When it comes to coordinating among policy, economics and society the U.S. example is worth noting. The current conflict between Washington and the EU triggered by spy scandals has done considerable damage to the U.S. image, but the White House possesses one incomparable advantage that lets it smooth out governmental bloopers: Silicon Valley. No matter what international missteps the U.S. makes, IT giants are capable of neutralizing them over time. Apple, Facebook, Microsoft, Google and others have shown the world that the United States is a place where people are free to create and profit from their personal abilities and the market economy. Collaborative efforts like only underscore this freedom. Every time a new iPhone or iPad is released, to much global excitement, Washington earns soft power points. As Lee Kuan Yew has said, China can be “the world’s largest economy, but will it become the most admired and the most influential society? Will it have the technology, the standard of living, the quality of life, the lifestyle that others want? Have they got songs, lyrics and ideas that engage people? That is going to take time.”

Unfortunately China does not have similar instruments of influence at the moment, and as such cannot offset the negative repercussions for its image of events such as bird flu, the awarding of the Confucius Peace Prize to Russian President Vladimir Putin, or the escalation of tensions in Tibet, Taiwan, the Spratly islands or the Senkaku/Diaoyu islands.

Beijing’s monopolization of public diplomacy leaves no chance for enthusiasts to emerge in China who could create an effective equivalent to Japan’s manga diplomacy, which has the support of millions of Japanese and the local animation industry. If there is no space for creativity, can China have it’s own Psy (the popular South Korea singer whose hit “Gangnam Style” enjoyed more than one billion views on YouTube) who will then meet with UN Secretary-General, the U.S. President and perform at Times Square?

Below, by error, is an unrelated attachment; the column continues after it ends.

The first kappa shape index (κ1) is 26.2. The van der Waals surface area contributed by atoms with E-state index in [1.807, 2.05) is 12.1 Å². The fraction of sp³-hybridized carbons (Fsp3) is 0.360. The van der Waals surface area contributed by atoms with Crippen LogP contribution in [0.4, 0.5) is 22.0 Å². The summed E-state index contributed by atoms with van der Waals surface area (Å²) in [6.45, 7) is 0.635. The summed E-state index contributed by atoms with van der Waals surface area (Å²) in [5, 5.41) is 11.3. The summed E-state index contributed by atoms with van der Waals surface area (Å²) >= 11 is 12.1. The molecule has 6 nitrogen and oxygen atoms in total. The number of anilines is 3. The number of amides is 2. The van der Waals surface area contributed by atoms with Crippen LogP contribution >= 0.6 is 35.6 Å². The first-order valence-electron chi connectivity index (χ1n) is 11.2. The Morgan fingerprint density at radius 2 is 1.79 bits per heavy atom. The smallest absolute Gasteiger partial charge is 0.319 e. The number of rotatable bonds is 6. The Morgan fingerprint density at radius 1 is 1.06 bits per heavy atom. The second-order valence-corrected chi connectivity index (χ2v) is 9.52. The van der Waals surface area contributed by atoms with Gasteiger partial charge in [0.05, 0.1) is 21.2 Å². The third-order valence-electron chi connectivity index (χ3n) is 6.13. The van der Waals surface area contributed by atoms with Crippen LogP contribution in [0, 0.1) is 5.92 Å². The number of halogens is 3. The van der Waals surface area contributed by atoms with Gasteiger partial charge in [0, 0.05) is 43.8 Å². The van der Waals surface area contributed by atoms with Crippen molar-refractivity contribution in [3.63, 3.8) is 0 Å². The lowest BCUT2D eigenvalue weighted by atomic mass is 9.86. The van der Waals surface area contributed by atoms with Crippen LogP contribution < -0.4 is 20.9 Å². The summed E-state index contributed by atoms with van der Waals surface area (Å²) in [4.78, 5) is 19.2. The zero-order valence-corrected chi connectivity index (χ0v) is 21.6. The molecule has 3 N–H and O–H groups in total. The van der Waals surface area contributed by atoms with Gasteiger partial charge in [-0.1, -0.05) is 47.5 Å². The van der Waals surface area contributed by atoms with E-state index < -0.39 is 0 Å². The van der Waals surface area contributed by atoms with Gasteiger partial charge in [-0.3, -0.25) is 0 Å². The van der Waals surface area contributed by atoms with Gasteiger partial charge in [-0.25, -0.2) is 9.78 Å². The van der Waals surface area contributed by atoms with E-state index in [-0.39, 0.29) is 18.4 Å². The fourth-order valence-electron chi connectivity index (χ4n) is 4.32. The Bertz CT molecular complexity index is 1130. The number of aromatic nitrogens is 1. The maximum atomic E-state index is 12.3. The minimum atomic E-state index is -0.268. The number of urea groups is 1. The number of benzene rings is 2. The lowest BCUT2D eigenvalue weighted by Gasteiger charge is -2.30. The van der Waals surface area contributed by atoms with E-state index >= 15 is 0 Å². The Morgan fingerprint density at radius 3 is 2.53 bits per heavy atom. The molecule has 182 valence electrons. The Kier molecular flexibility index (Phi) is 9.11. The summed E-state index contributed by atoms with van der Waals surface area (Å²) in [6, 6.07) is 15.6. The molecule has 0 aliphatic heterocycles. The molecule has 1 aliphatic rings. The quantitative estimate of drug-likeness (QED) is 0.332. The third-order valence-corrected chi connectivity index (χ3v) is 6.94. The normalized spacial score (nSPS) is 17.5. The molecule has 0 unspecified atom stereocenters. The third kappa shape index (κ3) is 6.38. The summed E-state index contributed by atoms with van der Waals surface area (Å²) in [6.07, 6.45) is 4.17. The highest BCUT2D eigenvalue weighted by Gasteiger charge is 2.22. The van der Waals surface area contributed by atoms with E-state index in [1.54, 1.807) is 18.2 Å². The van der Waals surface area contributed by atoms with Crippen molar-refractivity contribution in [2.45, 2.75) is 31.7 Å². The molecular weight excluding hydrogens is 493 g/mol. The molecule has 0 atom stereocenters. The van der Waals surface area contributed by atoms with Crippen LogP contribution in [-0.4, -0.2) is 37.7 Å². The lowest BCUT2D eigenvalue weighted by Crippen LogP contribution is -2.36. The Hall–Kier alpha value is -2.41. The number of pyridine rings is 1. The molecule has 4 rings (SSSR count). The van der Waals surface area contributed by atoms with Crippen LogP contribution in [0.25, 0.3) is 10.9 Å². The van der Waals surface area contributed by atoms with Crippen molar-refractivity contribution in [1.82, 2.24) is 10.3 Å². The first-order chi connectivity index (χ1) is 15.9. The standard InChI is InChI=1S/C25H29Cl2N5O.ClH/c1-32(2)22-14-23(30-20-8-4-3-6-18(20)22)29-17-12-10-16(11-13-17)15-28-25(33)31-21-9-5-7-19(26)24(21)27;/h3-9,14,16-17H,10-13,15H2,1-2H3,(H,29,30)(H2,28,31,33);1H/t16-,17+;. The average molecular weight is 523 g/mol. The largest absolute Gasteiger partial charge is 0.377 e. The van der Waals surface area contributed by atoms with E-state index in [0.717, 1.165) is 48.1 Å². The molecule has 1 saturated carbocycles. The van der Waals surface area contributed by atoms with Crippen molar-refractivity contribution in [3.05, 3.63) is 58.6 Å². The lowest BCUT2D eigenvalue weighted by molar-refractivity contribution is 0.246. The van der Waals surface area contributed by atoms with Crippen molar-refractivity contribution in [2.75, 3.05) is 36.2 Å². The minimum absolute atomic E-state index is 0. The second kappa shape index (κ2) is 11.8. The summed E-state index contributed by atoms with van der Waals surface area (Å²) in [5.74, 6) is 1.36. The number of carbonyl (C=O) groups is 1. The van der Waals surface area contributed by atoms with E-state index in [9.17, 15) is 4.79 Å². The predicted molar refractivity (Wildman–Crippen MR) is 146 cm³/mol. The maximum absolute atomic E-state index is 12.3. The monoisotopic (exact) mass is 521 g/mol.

In fact, China tried for its own Times Square exposure in 2011, when it launched a promotional video “Experience China” featuring Chinese celebrities such as Jackie Chan, Yao Ming, taikonaut Yang Liwei, and pianists Lang Lang and Li Yundi. The expensive video was not successful. One factor was American antagonism towards communist China, but another was the choice of celebrities. While Jackie Chan and Yao Ming are well-known in the U.S., the first taikonaut and the piano virtuosos are not, notwithstanding their very real talents and achievements.

China does have potential “leaders” in public diplomacy, but does not make full use of them and fails to provide opportunities to build a foreign audience around them. As a consequence, the promo video looked like propaganda. Despite such significant personalities as Zhang Yimou (The Road Home), Wong Kar-wai (My Blueberry Nights) and Mo Yan (winner of the Nobel Prize in Literature), the Central Committee of the Communist Party of China makes no effort to integrate them into a general strategy of soft power growth. Hao Jiang Tian, the Chinese opera singer who now lives in the U.S. has shown what is possible, with his I Sing Beijing initiative, in which he teaches Westerners to sing Chinese opera. Yet Beijing continues to count on exaggerated patriotic movies as The Founding of a Republic or Beginning of the Great Revival where every communist acts like a superhero. Both movies have predictably flopped with foreign audiences. Ironically, it is American features such as Kung Fu Panda or 2012 that have done more to stimulate interest in China.